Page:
oa Constitutional Court Review - Unpacking Section 25 : what, if any, are the legal barriers to transformative land reform?

Volume 9 Number 1
  • ISSN : 2073-6215
  • E-ISSN: 2521-5183



The ‘land question’ has undoubtedly become the issue at the centre of South African politics. This is largely because, notwithstanding various government efforts since 1994 to redress access to land and align contested property regimes in the public interest, the white minority continues to own a disproportionally large amount of land. The untransformed pattern of ownership of (and access) to land has become a potent symbol of the broader failures of South Africa’s transition from apartheid. At the heart of the current political deliberation has been contestation over s 25 of the Constitution, the ‘property clause’, which is widely perceived to be an impediment to transformation and has been reviewed for amendment. Reflecting an increasingly uneasy bundle of imperatives from redistribution and restorative restitution, through customary land use, to private property ownership, it is unclear what any amendment will look like. At the same time as there are calls to repeal private property ownership, many poor people and communities are appealing to the government to speed up private title processes, and property owners (black and white), as well as traditional authorities, are demanding greater, rather than less, protection of their property rights. Against this backdrop, instead of interrogating what has (and has not) been achieved since 1994 or whether s 25 is optimal, this article examines the extent to which the current legal frameworks and judicial interpretation thereof are likely to constitute a hindrance to any government wishing to pursue transformative land reform. In doing so the article seeks to contribute towards a more nuanced understanding of the fault lines between the legal realm and the socio-political realm, as relating to the question of transformative land reform.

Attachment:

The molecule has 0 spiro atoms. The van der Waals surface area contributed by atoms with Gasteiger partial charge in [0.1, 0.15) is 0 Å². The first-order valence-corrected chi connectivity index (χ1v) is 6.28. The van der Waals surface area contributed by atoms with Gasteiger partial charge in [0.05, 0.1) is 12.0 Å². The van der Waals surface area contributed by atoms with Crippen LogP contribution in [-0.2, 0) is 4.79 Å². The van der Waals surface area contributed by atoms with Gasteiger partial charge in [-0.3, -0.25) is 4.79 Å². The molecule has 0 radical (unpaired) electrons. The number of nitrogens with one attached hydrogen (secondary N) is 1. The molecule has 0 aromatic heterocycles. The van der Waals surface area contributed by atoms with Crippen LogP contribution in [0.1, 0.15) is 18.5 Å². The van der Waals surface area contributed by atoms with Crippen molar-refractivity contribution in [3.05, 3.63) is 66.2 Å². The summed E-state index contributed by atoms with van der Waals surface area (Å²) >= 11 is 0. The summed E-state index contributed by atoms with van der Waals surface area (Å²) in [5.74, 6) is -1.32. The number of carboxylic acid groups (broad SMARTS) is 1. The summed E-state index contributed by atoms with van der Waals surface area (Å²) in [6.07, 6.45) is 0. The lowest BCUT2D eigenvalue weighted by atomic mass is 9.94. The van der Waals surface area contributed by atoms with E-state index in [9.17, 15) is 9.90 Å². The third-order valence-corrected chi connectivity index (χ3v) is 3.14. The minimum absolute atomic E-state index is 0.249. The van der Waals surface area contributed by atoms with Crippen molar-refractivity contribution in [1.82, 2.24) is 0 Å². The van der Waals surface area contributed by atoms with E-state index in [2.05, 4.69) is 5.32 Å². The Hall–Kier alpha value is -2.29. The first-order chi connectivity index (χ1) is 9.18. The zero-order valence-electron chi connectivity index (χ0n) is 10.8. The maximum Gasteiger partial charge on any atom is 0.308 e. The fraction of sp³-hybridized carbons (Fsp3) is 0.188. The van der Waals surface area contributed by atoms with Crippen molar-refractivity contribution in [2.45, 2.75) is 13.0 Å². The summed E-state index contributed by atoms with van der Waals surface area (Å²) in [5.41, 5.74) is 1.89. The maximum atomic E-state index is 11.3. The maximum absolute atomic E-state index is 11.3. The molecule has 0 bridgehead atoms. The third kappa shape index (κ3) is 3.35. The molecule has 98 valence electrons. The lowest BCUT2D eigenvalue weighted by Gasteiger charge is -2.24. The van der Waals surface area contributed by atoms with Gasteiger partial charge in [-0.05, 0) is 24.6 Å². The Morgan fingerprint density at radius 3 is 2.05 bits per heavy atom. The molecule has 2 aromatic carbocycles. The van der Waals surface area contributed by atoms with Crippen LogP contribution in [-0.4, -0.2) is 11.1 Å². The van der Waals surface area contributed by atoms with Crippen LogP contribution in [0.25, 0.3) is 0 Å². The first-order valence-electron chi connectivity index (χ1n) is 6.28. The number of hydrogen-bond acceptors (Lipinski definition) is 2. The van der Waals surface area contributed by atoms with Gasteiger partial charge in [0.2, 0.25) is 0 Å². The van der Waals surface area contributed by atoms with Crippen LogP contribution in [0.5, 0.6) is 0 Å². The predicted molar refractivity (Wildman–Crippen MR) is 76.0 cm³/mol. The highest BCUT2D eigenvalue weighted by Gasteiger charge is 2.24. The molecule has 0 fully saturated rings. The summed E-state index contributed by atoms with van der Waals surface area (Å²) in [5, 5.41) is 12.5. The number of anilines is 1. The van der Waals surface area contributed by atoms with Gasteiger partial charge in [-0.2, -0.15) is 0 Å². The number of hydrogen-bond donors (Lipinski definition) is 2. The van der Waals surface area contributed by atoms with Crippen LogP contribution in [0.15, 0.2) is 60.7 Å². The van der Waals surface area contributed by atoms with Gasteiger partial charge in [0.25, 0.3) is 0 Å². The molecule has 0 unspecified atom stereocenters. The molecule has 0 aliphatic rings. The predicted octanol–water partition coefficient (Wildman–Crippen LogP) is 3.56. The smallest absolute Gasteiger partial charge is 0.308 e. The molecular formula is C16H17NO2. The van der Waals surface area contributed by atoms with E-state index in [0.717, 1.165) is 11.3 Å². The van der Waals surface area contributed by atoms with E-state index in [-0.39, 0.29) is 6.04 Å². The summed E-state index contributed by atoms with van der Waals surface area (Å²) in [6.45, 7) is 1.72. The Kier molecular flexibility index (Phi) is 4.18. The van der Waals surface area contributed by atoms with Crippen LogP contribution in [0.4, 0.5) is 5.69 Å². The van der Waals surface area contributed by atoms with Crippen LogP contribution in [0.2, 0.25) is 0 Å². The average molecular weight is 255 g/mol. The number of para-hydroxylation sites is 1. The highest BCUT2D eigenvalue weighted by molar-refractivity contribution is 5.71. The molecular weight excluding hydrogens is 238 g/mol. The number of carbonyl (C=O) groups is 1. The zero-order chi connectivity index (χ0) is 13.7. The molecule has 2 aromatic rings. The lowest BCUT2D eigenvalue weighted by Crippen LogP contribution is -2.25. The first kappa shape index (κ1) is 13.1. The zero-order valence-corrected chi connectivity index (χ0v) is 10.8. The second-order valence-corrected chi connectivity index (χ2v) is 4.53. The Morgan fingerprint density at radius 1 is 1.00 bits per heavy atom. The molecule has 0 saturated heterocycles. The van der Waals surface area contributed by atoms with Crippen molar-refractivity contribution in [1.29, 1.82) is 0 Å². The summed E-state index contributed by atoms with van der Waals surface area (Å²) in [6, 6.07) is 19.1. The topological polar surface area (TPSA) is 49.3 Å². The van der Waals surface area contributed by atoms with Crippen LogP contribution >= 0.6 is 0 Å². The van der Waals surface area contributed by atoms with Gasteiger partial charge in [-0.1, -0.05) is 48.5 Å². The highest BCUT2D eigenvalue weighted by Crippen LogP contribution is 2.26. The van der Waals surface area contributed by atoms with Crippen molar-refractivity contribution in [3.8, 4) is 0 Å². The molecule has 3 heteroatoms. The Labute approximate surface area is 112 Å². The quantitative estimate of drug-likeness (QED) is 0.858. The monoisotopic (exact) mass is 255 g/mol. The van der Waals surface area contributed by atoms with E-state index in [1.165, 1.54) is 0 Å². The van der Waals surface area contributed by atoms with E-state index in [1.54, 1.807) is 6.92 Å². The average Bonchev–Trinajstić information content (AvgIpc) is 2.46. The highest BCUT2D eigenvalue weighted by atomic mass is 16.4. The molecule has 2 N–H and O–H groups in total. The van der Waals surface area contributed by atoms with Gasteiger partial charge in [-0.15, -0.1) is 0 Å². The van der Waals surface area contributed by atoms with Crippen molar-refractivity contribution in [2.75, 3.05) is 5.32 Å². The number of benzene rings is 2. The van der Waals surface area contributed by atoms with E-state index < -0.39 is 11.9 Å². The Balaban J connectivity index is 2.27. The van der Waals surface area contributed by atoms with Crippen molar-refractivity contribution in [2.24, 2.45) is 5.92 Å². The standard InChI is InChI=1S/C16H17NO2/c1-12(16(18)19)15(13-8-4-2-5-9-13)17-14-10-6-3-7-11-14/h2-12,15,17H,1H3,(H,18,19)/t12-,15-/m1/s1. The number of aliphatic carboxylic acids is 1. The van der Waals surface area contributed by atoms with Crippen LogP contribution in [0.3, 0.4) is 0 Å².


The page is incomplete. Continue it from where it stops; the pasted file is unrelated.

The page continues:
Loading full text...

Full text loading...


Article metrics loading...


This is a required field
Please enter a valid email address
Approval was a Success
Invalid data
An Error Occurred
Approval was partially successful, following selected items could not be processed due to error